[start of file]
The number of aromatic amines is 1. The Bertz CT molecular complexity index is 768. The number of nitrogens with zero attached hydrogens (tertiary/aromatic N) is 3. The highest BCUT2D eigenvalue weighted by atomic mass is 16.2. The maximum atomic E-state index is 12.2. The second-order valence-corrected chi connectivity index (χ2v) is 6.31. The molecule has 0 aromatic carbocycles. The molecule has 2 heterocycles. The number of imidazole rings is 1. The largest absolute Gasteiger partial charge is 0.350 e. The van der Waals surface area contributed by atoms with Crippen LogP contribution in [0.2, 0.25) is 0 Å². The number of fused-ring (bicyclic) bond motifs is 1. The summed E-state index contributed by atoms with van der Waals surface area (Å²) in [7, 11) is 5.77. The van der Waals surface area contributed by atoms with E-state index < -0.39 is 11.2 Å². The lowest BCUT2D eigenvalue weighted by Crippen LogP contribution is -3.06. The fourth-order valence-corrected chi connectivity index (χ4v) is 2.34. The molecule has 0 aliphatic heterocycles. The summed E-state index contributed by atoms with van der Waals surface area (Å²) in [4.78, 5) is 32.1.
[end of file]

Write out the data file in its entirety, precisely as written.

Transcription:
The number of aromatic amines is 1. The Bertz CT molecular complexity index is 768. The number of nitrogens with zero attached hydrogens (tertiary/aromatic N) is 3. The highest BCUT2D eigenvalue weighted by atomic mass is 16.2. The maximum atomic E-state index is 12.2. The second-order valence-corrected chi connectivity index (χ2v) is 6.31. The molecule has 0 aromatic carbocycles. The molecule has 2 heterocycles. The number of imidazole rings is 1. The largest absolute Gasteiger partial charge is 0.350 e. The van der Waals surface area contributed by atoms with Crippen LogP contribution in [0.2, 0.25) is 0 Å². The number of fused-ring (bicyclic) bond motifs is 1. The summed E-state index contributed by atoms with van der Waals surface area (Å²) in [7, 11) is 5.77. The van der Waals surface area contributed by atoms with E-state index < -0.39 is 11.2 Å². The lowest BCUT2D eigenvalue weighted by Crippen LogP contribution is -3.06. The fourth-order valence-corrected chi connectivity index (χ4v) is 2.34. The molecule has 0 aliphatic heterocycles. The summed E-state index contributed by atoms with van der Waals surface area (Å²) in [4.78, 5) is 32.1.